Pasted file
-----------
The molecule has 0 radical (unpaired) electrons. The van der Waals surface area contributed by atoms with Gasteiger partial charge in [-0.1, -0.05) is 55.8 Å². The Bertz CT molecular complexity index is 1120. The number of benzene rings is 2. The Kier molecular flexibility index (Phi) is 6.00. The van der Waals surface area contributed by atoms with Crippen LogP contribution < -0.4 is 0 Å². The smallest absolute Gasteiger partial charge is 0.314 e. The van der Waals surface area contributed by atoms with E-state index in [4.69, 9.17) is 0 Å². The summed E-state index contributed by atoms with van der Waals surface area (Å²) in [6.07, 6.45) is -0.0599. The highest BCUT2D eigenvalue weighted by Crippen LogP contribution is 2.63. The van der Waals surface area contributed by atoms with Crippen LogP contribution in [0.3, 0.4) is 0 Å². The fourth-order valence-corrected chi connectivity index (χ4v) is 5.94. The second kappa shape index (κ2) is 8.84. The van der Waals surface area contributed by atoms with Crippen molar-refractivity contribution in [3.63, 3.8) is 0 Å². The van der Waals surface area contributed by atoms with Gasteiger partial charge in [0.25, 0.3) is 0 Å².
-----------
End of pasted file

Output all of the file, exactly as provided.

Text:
The molecule has 0 radical (unpaired) electrons. The van der Waals surface area contributed by atoms with Gasteiger partial charge in [-0.1, -0.05) is 55.8 Å². The Bertz CT molecular complexity index is 1120. The number of benzene rings is 2. The Kier molecular flexibility index (Phi) is 6.00. The van der Waals surface area contributed by atoms with Crippen LogP contribution < -0.4 is 0 Å². The smallest absolute Gasteiger partial charge is 0.314 e. The van der Waals surface area contributed by atoms with E-state index in [4.69, 9.17) is 0 Å². The summed E-state index contributed by atoms with van der Waals surface area (Å²) in [6.07, 6.45) is -0.0599. The highest BCUT2D eigenvalue weighted by Crippen LogP contribution is 2.63. The van der Waals surface area contributed by atoms with Crippen LogP contribution in [0.3, 0.4) is 0 Å². The fourth-order valence-corrected chi connectivity index (χ4v) is 5.94. The second kappa shape index (κ2) is 8.84. The van der Waals surface area contributed by atoms with Crippen molar-refractivity contribution in [3.63, 3.8) is 0 Å². The van der Waals surface area contributed by atoms with Gasteiger partial charge in [0.25, 0.3) is 0 Å².